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A U.S. Navy medical team joins together with Christian Hospital staff after being welcomed to the hospital to support COVID response operations in St. Louis, Jan. 29, 2022. The team ended its mission Wednesday as COVID admissions tumbled past a key threshold.

A U.S. Navy medical team joins together with Christian Hospital staff after being welcomed to the hospital to support COVID response operations in St. Louis, Jan. 29, 2022. The team ended its mission Wednesday as COVID admissions tumbled past a key threshold. (Khalan Moore/U.S. Army)

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ST. LOUIS COUNTY, Mo. (Tribune News Service) — A U.S. Navy medical team ended a one-month mission at BJC Christian Hospital on Wednesday, and average daily COVID admissions in the region's hospitals tumbled past a key threshold, both signs of the coronavirus' continued recession here.

Sarah Droege, an emergency room manager at Christian Hospital, said that before the Navy arrived, the hospital was in "probably one of our darkest moments." At one point, the emergency department even took over a waiting room from the radiology department.

"Our volume just skyrocketed," said Droege, from Troy, Ill. "We could not keep up with the volume of patients that were coming in."

At the peak in January, the state reported almost 4,000 COVID-19 patients in its hospitals — 1,000 more than last winter's peak and 1,500 more than the delta-variant-driven summer wave. Hospitals across the region were scrambling. Eleven requested emergency aid from the federal government in January. But the U.S. Department of Health and Human Services told area officials then that it could only send help to one.

The team of 44 doctors, nurses and therapists arrived at Christian, off Interstate 270 between Spanish Lake and Black Jack, in the midst of a snowstorm. After training over the weekend, they started work on Jan. 31 in the COVID-19 ward, intensive care unit, the emergency room and throughout the hospital, said Lt. Cmdr. Josh Corbridge.

Corbridge, 40, a 10-year Navy veteran from Utah, was working as a health care administrator in Monterey, Calif., when he was called to St. Louis County. Most of the team came from Washington or California and had never been to St. Louis before, Corbridge said. On days off, some went to the Gateway Arch, St. Louis Blues games or visited the aquarium.

It made permanent staff feel good, Droege said, for outsiders to come in and recognize how hard they were working and validate the difficulty of the situation. Patients were more severely ill than some of the Navy personnel were used to, Droege said. Many patients in the area have underlying issues like diabetes or heart conditions that put them at risk of more serious illness.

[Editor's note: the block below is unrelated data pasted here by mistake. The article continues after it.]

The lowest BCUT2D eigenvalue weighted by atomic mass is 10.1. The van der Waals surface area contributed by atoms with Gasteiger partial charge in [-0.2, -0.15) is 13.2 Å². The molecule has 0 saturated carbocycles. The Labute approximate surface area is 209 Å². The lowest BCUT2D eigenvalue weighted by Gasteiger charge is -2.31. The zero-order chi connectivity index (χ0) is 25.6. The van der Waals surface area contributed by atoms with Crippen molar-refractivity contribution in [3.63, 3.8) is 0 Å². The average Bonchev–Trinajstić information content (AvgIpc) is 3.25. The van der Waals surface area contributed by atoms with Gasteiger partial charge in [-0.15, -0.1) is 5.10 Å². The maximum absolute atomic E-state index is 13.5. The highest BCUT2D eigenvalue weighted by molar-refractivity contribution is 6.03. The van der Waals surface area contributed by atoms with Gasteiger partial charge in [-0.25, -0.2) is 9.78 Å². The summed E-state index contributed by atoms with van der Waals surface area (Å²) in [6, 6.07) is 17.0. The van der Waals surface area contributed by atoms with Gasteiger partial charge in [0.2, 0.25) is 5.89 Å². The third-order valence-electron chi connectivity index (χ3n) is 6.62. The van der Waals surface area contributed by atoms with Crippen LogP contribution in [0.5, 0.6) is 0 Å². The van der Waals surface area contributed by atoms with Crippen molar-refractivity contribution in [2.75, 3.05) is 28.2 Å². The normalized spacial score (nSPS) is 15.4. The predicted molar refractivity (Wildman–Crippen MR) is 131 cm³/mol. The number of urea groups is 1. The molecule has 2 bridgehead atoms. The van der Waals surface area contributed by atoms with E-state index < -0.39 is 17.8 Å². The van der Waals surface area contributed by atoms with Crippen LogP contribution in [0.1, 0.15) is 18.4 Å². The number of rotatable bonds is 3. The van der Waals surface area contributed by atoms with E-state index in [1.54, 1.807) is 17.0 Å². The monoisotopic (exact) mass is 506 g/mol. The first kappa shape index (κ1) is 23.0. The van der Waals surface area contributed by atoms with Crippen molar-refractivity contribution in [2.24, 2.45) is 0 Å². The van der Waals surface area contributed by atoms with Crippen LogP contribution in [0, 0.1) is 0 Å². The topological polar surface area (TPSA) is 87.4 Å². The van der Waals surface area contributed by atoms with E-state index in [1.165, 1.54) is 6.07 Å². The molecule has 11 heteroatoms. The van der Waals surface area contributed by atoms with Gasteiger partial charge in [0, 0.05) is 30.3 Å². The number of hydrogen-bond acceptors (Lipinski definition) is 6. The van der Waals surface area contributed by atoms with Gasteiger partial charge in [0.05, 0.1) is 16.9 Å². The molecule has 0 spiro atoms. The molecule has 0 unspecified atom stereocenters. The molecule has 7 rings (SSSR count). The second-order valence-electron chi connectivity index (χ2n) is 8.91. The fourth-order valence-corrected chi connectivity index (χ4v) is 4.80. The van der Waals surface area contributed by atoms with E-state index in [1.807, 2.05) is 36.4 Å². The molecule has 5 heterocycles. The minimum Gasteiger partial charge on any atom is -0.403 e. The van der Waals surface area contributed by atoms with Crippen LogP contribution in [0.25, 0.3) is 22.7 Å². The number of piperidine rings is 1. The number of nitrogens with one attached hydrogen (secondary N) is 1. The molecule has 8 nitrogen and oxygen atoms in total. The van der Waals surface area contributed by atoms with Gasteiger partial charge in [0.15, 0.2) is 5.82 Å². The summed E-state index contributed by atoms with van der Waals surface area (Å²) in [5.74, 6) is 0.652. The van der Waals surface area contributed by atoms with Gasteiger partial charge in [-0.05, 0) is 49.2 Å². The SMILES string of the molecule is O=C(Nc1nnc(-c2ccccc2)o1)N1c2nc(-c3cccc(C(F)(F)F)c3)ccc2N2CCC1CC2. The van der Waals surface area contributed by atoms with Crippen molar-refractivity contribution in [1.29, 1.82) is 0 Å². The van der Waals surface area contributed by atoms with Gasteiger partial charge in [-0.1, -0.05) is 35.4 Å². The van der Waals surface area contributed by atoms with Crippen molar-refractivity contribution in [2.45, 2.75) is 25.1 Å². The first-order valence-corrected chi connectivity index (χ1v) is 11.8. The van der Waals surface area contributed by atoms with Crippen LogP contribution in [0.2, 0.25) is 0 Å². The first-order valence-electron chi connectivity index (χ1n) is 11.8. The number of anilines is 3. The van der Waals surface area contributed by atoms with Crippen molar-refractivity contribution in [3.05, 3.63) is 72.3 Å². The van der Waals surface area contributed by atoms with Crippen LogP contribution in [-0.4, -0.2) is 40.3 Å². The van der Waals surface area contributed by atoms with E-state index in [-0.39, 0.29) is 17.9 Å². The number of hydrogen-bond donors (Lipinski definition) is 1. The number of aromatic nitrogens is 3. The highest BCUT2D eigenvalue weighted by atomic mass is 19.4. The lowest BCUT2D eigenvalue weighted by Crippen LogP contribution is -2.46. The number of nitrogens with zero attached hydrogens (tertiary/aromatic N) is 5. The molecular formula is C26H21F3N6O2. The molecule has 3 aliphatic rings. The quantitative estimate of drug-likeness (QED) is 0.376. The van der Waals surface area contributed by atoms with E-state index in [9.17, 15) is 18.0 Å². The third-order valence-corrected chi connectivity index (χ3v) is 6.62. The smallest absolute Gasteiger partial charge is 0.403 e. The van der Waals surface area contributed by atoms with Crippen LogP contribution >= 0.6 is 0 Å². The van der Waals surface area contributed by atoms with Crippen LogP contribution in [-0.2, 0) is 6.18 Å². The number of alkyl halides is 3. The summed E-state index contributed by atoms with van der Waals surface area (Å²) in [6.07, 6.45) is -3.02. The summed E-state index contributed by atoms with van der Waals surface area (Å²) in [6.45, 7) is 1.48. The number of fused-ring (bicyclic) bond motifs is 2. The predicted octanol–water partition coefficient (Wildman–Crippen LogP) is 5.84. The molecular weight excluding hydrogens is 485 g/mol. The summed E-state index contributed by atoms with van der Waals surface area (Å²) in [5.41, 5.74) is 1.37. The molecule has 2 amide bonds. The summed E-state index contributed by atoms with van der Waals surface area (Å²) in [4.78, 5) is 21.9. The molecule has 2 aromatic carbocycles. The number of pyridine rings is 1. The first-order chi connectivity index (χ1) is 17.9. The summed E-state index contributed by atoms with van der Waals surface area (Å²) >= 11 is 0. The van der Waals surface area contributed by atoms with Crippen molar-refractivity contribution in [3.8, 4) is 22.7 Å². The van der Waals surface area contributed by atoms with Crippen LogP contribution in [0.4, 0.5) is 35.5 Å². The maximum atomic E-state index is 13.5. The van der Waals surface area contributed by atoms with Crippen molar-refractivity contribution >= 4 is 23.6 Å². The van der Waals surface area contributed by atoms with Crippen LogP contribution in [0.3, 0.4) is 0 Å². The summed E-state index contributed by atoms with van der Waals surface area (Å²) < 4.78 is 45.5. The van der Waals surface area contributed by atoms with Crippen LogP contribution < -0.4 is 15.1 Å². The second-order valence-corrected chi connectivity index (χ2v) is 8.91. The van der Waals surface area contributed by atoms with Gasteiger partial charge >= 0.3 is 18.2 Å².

"They came at a good time," said Droege, the emergency room manager. "Things were starting to dwindle down, but it was just such a breath of fresh air."

Kelly Wesley, a charge nurse in the emergency department, said usually the department sees about 120 patients per day. During the surge, including patients with COVID-19 and those with other ailments, it saw about 200. Casey Ballard Jr., a travel nurse from Lawrence, Kan., who is working in Christian Hospital's emergency department, said he has "never, never come close to seeing that volume."

But by February, case numbers were dropping precipitously. On Wednesday local hospitals reported a seven-day average of 38 new COVID-19 admissions, down from more than 200 in mid-January — the first time in three months that the daily average fell below 40, a threshold at which officials warned hospitals could get overwhelmed.

And total virus patients tumbled on Wednesday to 203 across area BJC HealthCare, Mercy, SSM Health and St. Luke's Hospital facilities — down from 1,444 in mid-January. The data, which is provided by the St. Louis Metropolitan Pandemic Task Force, lags two days.

That all made early Wednesday morning something of a celebration at Christian Hospital. Dozens of U.S. Navy doctors, nurses and respiratory therapists gathered in a room off the hospital lobby for a sendoff by hospital leadership. Later, hospital staff lined one of the front hallways of the hospital and applauded as the Navy personnel departed.

"You've gone through a couple ice storms," said Rick Stevens, the hospital's president. "You have completed your mission."

In Missouri, 55% of the population is fully vaccinated, compared with 65% nationwide, according to the U.S. Centers for Disease Control and Prevention.

On Wednesday, the state reported 779 new cases on average each day over the past week and 72 deaths, according to a Post-Dispatch analysis of state data.

(c)2022 the St. Louis Post-Dispatch

Visit the St. Louis Post-Dispatch at www.stltoday.com

Distributed by Tribune Content Agency, LLC.


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